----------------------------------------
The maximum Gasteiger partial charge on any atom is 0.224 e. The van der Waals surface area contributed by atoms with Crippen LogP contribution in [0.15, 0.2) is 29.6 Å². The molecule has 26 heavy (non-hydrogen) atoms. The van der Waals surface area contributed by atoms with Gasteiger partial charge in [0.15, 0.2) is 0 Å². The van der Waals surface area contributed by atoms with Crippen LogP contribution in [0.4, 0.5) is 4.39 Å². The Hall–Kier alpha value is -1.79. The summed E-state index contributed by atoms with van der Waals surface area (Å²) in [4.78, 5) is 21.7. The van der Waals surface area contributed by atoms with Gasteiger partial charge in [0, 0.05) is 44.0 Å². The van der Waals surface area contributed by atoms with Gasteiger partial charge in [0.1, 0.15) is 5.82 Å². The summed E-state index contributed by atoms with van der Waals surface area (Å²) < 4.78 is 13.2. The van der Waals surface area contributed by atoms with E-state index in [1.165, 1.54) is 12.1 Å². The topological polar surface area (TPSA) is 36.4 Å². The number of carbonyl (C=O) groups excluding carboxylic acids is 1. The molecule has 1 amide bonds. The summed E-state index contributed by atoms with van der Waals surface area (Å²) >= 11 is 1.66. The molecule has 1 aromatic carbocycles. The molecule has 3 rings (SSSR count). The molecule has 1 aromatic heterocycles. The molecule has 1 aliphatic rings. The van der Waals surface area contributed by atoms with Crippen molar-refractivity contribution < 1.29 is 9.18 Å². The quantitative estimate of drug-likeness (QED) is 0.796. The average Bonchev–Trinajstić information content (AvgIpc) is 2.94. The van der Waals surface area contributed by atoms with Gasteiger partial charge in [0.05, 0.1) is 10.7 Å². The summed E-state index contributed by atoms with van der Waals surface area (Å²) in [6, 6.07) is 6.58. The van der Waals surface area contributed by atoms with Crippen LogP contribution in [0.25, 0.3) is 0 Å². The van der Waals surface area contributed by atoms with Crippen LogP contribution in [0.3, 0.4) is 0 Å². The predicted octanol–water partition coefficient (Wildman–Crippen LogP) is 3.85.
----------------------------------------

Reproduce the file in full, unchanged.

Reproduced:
The maximum Gasteiger partial charge on any atom is 0.224 e. The van der Waals surface area contributed by atoms with Crippen LogP contribution in [0.15, 0.2) is 29.6 Å². The molecule has 26 heavy (non-hydrogen) atoms. The van der Waals surface area contributed by atoms with Gasteiger partial charge in [0.15, 0.2) is 0 Å². The van der Waals surface area contributed by atoms with Crippen LogP contribution in [0.4, 0.5) is 4.39 Å². The Hall–Kier alpha value is -1.79. The summed E-state index contributed by atoms with van der Waals surface area (Å²) in [4.78, 5) is 21.7. The van der Waals surface area contributed by atoms with Gasteiger partial charge in [0, 0.05) is 44.0 Å². The van der Waals surface area contributed by atoms with Gasteiger partial charge in [0.1, 0.15) is 5.82 Å². The summed E-state index contributed by atoms with van der Waals surface area (Å²) < 4.78 is 13.2. The van der Waals surface area contributed by atoms with E-state index in [1.165, 1.54) is 12.1 Å². The topological polar surface area (TPSA) is 36.4 Å². The number of carbonyl (C=O) groups excluding carboxylic acids is 1. The molecule has 1 amide bonds. The summed E-state index contributed by atoms with van der Waals surface area (Å²) >= 11 is 1.66. The molecule has 1 aromatic carbocycles. The molecule has 3 rings (SSSR count). The molecule has 1 aromatic heterocycles. The molecule has 1 aliphatic rings. The van der Waals surface area contributed by atoms with Crippen molar-refractivity contribution < 1.29 is 9.18 Å². The quantitative estimate of drug-likeness (QED) is 0.796. The average Bonchev–Trinajstić information content (AvgIpc) is 2.94. The van der Waals surface area contributed by atoms with Gasteiger partial charge in [0.05, 0.1) is 10.7 Å². The summed E-state index contributed by atoms with van der Waals surface area (Å²) in [6, 6.07) is 6.58. The van der Waals surface area contributed by atoms with Crippen LogP contribution in [0.25, 0.3) is 0 Å². The van der Waals surface area contributed by atoms with Crippen LogP contribution in [0.3, 0.4) is 0 Å². The predicted octanol–water partition coefficient (Wildman–Crippen LogP) is 3.85.